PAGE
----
“There are a lot of people with diverse backgrounds, and that’s something that our generation and our youth in Ireland are really embracing. I’m very proud to be the first biracial woman representing the country and the very first multicultural Miss Universe Ireland because I think it’s so timely.”
Miss Iceland, who placed in the top 10 during the Miss Universe pageant, told me that she also felt like her presence was a progressive one for her country.
“Sending me out was a big step forward because we started competing in the 1960s and I’m the first-ever to go who has natural hair or even this dark of a skin tone,” shared Birta Abiba Þórhallsdóttir, who never knew her biological father who is African and whose mother and adopted father are Icelandic.
Meanwhile, Dominican Republic queen Clauvid Dály and I chatted about an issue that has become very important in the Afro-Latino community.
“The Dominican Republic right now is 70 percent curly and Black and I’m very proud of that,” she said.
“When I won, I got a lot of bullying and a lot of bad comments because of my skin color and because of my curly hair, I’ll be honest, it hurt because when I was a little kid, people used to do that, too. Even though it’s gotten better since I was a kid, there’s still a problem. I think when the Afro Latino community gets together, we can actually fight this, and we are. Like 10 years ago, you couldn’t go out with your curly hair because people would pull it or people wouldn’t let you into certain places. Right now, having curly hair is something you can be proud of.”
It was for these reasons and more why South Africa’s Zozibini Tunzi’s win as Miss Universe meant so much to so many Black and brown girls around the world. Her flawless brown skin and cropped natural hair made her simply a breath of fresh air. I saw Tunzi again in the press room following her thrilling win. When I spoke to her Thursday, I loved her but didn’t know she would be the one. In that press room, some of my colleagues and I realized that Tunzi was the fourth mainstream Black pageant winner crowned this year, joining USA Kaliegh Garris, Miss Teen USA Kaliegh Garris, and Miss America Nia Franklin as global symbols of beauty. And this one was even better because it was undeniably global with an African woman at that.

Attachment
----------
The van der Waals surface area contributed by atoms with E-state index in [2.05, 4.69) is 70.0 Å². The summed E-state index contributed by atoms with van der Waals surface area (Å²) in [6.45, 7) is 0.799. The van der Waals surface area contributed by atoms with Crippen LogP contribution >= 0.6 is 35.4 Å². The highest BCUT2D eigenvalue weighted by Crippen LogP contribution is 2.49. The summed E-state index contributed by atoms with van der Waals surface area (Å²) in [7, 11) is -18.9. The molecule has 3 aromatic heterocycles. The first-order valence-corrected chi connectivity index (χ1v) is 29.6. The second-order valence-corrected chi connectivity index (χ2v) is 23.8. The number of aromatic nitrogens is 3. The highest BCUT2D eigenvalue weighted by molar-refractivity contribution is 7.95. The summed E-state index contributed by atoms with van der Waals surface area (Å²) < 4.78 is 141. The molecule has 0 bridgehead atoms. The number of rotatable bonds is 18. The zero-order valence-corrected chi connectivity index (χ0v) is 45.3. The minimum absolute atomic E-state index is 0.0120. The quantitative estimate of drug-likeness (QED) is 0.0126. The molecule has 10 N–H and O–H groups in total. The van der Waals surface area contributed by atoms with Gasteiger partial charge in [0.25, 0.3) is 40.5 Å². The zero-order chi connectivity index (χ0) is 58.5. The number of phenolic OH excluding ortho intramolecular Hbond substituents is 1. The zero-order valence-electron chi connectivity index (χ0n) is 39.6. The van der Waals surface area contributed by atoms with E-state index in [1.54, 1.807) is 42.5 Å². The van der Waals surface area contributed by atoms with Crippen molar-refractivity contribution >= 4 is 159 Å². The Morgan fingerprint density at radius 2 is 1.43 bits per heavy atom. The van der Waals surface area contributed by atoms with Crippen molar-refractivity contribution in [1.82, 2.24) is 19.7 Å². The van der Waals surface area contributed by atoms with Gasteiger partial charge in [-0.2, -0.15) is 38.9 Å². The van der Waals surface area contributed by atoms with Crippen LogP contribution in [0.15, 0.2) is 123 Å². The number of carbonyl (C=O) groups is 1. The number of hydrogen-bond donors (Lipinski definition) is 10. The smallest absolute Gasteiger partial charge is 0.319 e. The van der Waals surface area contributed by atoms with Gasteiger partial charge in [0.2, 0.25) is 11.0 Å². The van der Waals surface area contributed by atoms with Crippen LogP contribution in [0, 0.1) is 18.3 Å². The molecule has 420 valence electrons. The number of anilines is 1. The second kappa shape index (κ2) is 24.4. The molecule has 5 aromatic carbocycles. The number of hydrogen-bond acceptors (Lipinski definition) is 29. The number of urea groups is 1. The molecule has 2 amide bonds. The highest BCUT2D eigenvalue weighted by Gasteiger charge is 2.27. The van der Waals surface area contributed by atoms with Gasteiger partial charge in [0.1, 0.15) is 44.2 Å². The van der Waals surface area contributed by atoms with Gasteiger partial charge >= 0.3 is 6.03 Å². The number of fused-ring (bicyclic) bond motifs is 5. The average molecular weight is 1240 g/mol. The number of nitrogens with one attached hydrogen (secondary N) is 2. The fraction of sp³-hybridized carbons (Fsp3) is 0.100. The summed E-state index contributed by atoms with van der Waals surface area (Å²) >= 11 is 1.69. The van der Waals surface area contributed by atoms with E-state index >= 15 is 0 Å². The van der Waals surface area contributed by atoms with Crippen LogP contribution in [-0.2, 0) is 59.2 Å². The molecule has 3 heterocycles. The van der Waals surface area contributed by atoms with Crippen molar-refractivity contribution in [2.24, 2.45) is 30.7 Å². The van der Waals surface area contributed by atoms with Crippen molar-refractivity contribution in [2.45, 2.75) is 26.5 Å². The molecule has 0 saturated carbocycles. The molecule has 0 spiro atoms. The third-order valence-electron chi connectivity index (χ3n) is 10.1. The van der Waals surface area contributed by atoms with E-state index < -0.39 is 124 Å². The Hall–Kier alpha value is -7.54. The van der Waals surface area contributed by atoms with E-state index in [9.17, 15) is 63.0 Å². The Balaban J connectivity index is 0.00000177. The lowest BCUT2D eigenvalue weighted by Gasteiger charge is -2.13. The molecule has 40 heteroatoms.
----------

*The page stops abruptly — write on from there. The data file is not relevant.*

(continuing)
Yes, Black women have won these titles before, but never all four at the same time. So I was standing in a historic moment that will be remembered for years to come and may not ever happen again or, at least, anytime soon. Perhaps it means that, on the grand scale, Black women’s beauty is finally being accepted and praised. Maybe it means our many skin tones, hair textures, and various features will become as normalized as the blond beauty. Either way, this year our beauty and our intelligence is now on display for all the world to see and it’s about damn time.
“Society has been programmed for a very long time in a way that never saw beauty in Black Girl Magic, but now we are slowly moving into a time where, finally, women like myself can find their place in society, find that they are beautiful and, not only that, really just continue to break boundaries that we’ve been told we [could not break] before,” shared our new Miss Universe.
“It’s a beautiful movement, and I’m so happy to be a part of it.”
And so are we.